How Antennas Work
We can't see them but radio and television waves are just another
form of light. They have a much longer wavelength than visible light
but both are electromagnetic radiation.
To generate radio and TV waves we typically make electrons oscillate
up and down on an antenna. This is done by applying a variable
voltage or alternating current to the antenna. Antennas are
generally made of metals and metals act like containers filled with
a liquid made of electrons. Metal atoms have one or more weakly held
electrons in their outer shells which can "float" from atom to atom.
Figure 1. Electric
Field Around a Positive Charge
When a negatively charged electron moves it leaves behind what is
generally referred to as a positively charged hole. The hole is
simply an atom with more positive protons than negative electrons.
The electrical fields for the two types of charges are shown in
Figures 1and 2. These are ray diagrams. The arrows show the
direction of the force that would be exerted on a unit of positive
Unlike a vector diagram, the length of a ray does not indicate the
magnitude of the force. Instead, the space between rays indicates
magnitude. Both diagrams in Figures 1 and 2 show that the magnitude
of the field decreases with increasing distance from the charge
because the space between the rays increases.
Figure 2. Electric
Field Around a Negative Charge
We can use a simple analogy to help
understand how electromagnetic waves are produced by moving charges.
Imagine for a minute that the rays or electric field lines shown in
Figures 1 and 2 are like very long springs attached to a circular
frame with the charge at the center, almost like a trampoline. If
the charge is bounced up and down waves will propagate outward along
the springs. Yes, the world of electromagnetic radiation is far more
complex than our simple analogy but hopefully it gives you some idea
of how a moving charge could create a wave.
The waves and variation in the electric field account for the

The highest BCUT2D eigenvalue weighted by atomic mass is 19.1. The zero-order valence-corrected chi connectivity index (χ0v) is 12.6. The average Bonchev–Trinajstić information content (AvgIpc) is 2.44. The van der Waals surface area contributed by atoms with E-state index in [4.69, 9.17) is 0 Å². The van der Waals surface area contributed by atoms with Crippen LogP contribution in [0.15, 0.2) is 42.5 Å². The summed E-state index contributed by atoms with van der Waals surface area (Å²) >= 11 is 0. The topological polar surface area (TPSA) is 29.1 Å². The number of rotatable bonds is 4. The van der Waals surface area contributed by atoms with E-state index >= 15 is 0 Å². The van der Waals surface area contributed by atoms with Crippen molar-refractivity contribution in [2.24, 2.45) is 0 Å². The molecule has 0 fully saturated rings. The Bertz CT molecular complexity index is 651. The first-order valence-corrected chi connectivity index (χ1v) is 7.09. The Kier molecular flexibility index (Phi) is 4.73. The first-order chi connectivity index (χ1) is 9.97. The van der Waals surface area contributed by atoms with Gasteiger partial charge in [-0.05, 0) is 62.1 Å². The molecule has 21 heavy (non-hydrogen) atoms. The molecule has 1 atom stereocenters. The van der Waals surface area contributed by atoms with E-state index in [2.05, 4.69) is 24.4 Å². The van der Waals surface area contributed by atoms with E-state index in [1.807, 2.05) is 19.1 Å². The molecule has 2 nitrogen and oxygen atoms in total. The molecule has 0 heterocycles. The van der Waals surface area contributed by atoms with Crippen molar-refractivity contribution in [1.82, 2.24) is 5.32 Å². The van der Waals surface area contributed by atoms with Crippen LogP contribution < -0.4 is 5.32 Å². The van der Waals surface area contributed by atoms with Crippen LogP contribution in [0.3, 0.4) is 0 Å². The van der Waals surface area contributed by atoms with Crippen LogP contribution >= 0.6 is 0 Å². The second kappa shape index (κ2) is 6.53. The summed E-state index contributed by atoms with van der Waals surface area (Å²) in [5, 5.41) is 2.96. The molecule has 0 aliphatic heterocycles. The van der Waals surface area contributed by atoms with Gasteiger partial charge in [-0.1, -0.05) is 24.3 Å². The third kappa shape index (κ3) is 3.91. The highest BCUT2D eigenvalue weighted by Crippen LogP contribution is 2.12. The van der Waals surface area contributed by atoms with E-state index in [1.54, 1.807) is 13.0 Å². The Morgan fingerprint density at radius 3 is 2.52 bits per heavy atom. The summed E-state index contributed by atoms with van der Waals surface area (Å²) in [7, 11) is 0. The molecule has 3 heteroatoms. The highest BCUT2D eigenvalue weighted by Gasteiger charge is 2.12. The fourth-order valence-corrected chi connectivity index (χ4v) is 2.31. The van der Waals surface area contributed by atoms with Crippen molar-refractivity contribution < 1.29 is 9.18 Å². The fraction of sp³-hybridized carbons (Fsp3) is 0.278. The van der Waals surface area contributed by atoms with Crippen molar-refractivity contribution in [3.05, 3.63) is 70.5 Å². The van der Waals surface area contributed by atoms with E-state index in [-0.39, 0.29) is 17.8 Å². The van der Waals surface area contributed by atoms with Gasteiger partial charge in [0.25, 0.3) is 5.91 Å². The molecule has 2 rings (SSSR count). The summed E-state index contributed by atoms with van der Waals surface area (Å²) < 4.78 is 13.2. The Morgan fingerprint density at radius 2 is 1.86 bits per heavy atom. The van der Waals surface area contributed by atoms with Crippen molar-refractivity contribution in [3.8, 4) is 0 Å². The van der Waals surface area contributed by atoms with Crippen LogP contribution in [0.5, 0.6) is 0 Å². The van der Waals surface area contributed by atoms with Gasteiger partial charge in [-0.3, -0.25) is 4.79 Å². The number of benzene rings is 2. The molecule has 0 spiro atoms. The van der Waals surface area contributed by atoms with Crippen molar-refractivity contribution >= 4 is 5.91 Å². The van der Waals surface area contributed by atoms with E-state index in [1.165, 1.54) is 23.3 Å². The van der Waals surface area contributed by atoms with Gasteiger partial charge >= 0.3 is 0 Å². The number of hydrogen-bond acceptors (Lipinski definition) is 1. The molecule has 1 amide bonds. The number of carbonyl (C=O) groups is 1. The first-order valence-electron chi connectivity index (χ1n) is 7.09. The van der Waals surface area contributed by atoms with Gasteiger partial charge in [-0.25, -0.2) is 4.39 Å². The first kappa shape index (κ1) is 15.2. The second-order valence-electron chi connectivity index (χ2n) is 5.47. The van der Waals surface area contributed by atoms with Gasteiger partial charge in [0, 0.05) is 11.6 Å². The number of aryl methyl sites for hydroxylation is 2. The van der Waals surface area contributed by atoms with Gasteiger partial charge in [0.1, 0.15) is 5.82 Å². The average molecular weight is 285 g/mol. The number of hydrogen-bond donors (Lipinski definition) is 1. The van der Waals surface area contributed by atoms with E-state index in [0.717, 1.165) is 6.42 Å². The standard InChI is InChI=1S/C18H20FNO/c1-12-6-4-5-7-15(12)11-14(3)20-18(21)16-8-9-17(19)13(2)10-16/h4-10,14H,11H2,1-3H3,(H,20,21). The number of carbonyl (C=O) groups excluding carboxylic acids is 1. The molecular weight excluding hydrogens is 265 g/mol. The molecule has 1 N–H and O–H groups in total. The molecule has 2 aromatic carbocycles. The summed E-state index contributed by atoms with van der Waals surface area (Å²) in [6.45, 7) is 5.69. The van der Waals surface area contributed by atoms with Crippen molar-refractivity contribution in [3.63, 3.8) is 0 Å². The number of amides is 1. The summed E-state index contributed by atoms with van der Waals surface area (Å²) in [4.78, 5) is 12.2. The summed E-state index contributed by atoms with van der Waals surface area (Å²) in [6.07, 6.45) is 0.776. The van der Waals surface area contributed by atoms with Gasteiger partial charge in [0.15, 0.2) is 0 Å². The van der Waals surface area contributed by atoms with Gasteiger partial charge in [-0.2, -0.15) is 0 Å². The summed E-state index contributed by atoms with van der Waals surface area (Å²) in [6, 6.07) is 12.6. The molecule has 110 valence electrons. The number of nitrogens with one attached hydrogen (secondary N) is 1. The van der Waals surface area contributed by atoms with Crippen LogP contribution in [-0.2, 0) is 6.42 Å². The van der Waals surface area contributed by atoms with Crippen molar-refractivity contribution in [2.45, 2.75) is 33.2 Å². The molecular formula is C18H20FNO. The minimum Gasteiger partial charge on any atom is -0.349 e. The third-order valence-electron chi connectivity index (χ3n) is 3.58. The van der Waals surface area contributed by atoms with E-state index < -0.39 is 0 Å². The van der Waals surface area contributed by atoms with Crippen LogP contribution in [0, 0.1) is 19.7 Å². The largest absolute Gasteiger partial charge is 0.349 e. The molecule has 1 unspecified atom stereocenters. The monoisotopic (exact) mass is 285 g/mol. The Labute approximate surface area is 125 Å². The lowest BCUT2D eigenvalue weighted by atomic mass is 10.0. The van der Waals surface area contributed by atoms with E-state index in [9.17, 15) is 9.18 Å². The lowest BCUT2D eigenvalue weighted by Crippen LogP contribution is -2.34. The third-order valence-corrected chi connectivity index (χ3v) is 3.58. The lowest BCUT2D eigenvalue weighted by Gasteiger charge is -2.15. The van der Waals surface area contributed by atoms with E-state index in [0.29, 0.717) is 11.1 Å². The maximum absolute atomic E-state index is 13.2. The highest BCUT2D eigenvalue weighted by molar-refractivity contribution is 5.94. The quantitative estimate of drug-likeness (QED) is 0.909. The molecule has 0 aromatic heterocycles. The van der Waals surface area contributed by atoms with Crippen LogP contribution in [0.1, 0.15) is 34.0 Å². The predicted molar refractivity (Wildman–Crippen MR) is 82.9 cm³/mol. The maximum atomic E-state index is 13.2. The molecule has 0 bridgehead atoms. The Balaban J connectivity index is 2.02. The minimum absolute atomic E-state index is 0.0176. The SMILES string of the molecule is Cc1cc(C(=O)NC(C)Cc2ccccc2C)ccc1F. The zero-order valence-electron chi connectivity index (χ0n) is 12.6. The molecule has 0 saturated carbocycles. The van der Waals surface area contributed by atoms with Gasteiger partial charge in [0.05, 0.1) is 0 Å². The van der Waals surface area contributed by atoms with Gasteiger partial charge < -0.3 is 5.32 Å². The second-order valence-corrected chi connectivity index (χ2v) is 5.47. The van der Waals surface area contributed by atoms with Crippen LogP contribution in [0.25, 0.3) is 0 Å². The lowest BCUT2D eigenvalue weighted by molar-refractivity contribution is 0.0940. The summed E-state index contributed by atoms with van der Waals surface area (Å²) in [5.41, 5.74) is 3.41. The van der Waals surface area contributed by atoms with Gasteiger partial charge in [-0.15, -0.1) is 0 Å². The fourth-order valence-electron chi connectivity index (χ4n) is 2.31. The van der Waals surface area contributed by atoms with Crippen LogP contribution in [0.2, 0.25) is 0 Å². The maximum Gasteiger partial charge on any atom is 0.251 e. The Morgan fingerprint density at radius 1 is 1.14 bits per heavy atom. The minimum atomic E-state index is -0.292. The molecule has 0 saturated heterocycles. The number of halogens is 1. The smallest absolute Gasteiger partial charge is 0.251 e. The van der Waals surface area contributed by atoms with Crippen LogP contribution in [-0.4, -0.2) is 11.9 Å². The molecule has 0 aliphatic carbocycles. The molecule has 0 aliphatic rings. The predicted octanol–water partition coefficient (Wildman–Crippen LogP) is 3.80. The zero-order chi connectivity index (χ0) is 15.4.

"electro" part of the term electromagnetic waves.
A moving charge is essentially a current and currents create
circular magnetic fields. In Figure 3, a positive charge moving
straight out of the page would produce a magnetic field represented
by the blue dashed line. The direction of the field can be
determined using the right hand thumb rule. The thumb is pointed in
the direction of the current and the fingers of the right hand
wrapped into a loose fist. The fingers point in the direction of the
Note that the magnetic field lines are perpendicular to the electric
field lines. This is one of the famous characteristics of
Figure 3. Magnetic
Field (shown in blue)
Created by a positive
Charge Moving Straight out of the Plane of the Page
Okay, you're probably wondering why we
use an example of a positive charge when we just got finished saying
that it's the electrons which move. It turns out that all the
conventions in electricity and magnetism are set up for positive
charges. Much of this can be traced back to the work of Benjamin
Franklin. Unfortunately, the electron had not even been discovered
in Franklin's time.
When we talk about current we pretend the positive holes are
actually moving in the opposite direction as the electrons. It may
seem pretty silly but it does work as a concept and so we're
sticking with the tradition.
If a variable voltage is applied, it will send an electrical wave up
an antenna. Free electrons in the antenna act as the media for
propagating the wave. The situation is similar to longitudinal sound
waves propagated in a metal rod. The sound wave is carried by
alternating regions of tension and compression. In the compressed